ORONO, Maine — For now, at least, Maine seems to have broken its Saturday night hex.
Michel Leveille scored a goal and had two assists and Jimmy Howard made 17 saves to lead the Black Bears to a 4-2 win over Providence in front of a sellout crowd at Alfond Arena Saturday.
The game was the team’s ninth sellout of the season, and the win, combined with a Boston University tie with Massachusetts, gave the Black Bears a stranglehold on the No. 2 spot in the Hockey East standings.
“I thought the whole weekend was a solid weekend for us,” Maine coach Tim Whitehead said. “We talked bout how we wanted to play down the stretch, that we wanted to be at the top of our game, and I think we’re getting there.”
Maine entered the third period with a slim 1-0 lead, but quickly extended that lead when Todd Jackson scooped up a rebound on an odd-angle shot by Colin Shields from the left corner and stuffed it past Providence netminder Bobby Goepfert.
The Friars cut the lead in half at 10:50 of the final frame on a rebound in front while Prestin Ryan served a minor penalty for high sticking.
Maine regained its two-goal edge at 12:53 on a beautiful tape-to-tape pass from Leveille to Jon Jankus.
Leveille took a pass at the right circle from Derek Damon with the Black Bears a man up. Leveille saw Jankus at the left post and floated a saucer pass across the slot to the forward, who slammed it home.
“Damon and I were talking to each other,” Leveille said. “We moved a bit up the boards, and he got it to me. Earlier, between periods, Jankus was telling me that they were leaving him wide open. I looked this time, and he was all alone, so I got it to him.”
“Our power play hasn’t been exactly where we want it to be,” Whitehead said, “but they are starting to score the big goals, which is something they weren’t doing before. We’ll continue to work on that.”
Greg Moore scored an empty-net goal with 1:48 remaining to all but secure the victory. Jonathan Goodwin of Providence did stuff another shot past Howard at 18:34 to again cut the lead to two, but that was as close as the Friars would get.
The first period was devoid of much action, save for the two power plays for each side.
The Friars had the best opportunity when two Black Bears were called for penalties less than a minute apart, giving Providence a 5-on-3 for 1:24. The Friars, however, managed just two shots on one solid scoring chance, and Howard was equal to the task.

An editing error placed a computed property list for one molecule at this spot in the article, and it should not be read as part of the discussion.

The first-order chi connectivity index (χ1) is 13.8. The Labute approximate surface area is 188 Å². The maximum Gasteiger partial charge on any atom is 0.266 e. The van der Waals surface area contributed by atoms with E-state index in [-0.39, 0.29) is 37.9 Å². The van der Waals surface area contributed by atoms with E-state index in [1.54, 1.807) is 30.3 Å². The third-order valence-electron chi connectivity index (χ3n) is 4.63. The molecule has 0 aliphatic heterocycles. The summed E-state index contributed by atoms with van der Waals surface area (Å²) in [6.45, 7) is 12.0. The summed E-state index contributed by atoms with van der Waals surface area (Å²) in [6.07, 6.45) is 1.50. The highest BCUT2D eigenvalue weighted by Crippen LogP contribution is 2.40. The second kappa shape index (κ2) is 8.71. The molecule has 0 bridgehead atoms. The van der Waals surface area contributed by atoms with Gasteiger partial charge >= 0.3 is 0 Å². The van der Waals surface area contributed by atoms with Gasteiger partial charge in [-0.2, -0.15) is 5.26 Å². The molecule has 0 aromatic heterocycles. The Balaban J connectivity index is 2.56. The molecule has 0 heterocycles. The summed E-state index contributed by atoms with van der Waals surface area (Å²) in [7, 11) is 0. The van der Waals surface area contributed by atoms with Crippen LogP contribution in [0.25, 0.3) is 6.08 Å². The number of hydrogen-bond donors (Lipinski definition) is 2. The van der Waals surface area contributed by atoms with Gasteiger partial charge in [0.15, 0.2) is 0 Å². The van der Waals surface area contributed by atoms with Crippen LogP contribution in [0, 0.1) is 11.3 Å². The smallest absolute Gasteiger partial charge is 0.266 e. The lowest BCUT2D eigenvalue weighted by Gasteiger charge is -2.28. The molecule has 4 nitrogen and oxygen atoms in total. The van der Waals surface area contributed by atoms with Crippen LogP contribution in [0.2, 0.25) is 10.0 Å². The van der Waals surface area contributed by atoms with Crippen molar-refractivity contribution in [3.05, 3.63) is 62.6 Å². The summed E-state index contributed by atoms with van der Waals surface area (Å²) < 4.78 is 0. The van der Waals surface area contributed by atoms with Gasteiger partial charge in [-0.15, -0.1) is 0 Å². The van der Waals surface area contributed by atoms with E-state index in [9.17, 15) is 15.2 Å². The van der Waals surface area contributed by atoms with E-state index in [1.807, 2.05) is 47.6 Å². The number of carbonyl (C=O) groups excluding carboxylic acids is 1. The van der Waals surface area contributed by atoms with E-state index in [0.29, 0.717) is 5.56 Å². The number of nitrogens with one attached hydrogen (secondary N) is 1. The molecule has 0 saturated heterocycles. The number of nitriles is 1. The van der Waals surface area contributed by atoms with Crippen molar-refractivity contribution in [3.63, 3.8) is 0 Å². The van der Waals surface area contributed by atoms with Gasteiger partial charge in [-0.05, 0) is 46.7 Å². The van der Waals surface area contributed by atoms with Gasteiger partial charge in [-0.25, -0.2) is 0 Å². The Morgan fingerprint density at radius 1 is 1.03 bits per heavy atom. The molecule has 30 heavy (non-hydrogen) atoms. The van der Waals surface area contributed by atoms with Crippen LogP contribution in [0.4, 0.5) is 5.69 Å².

“It feels great to finally get another win,” said Howard. “The guys all stuck to the game plan, and everyone played well in front of me.”
With less than four minutes to go, Maine had it best shot when Michel Leveille laced a pass from the right half-boards just inside the Providence blue line to Derek Damon, who was slicing through the center of the slot. Damon’s tip was headed to the lower left corner, but Goepfert flashed his right pad just in time and smothered the rebound.
Leveille did connect on his next opportunity, though.
Just 35 seconds into the second frame, Leveille took a home-run pass from Ryan at the Providence blue line. The puck bounced through the Maine forward’s legs as he crossed the blue line, and never really settled down. Leveille was able to get enough on it as he bore down on Goepfert to poke it through the netminder’s legs for the only goal of the second period.
“I kept trying to settle the puck,” Leveille said. “I couldn’t, though, so I decided to shoot. He gave me just a little in the five hole, so I got it there.”
Both teams traded opportunities as the period wore on, with Maine again outshooting the Friars 10-6. As the period wound to a close, Providence thought it had scored the equalizer when a Peter Zingoni chance hopped over Howard’s stick and started to cross the line. Maine defender Steve Mullin swung wildly at the puck as it danced on the line and popped up in the air.
Howard recovered and snagged it with his glove, and the officials called the play dead. Television replays showed that the puck, while in midair, appeared to cross the line, but there is no replay in Hockey East during the regular season.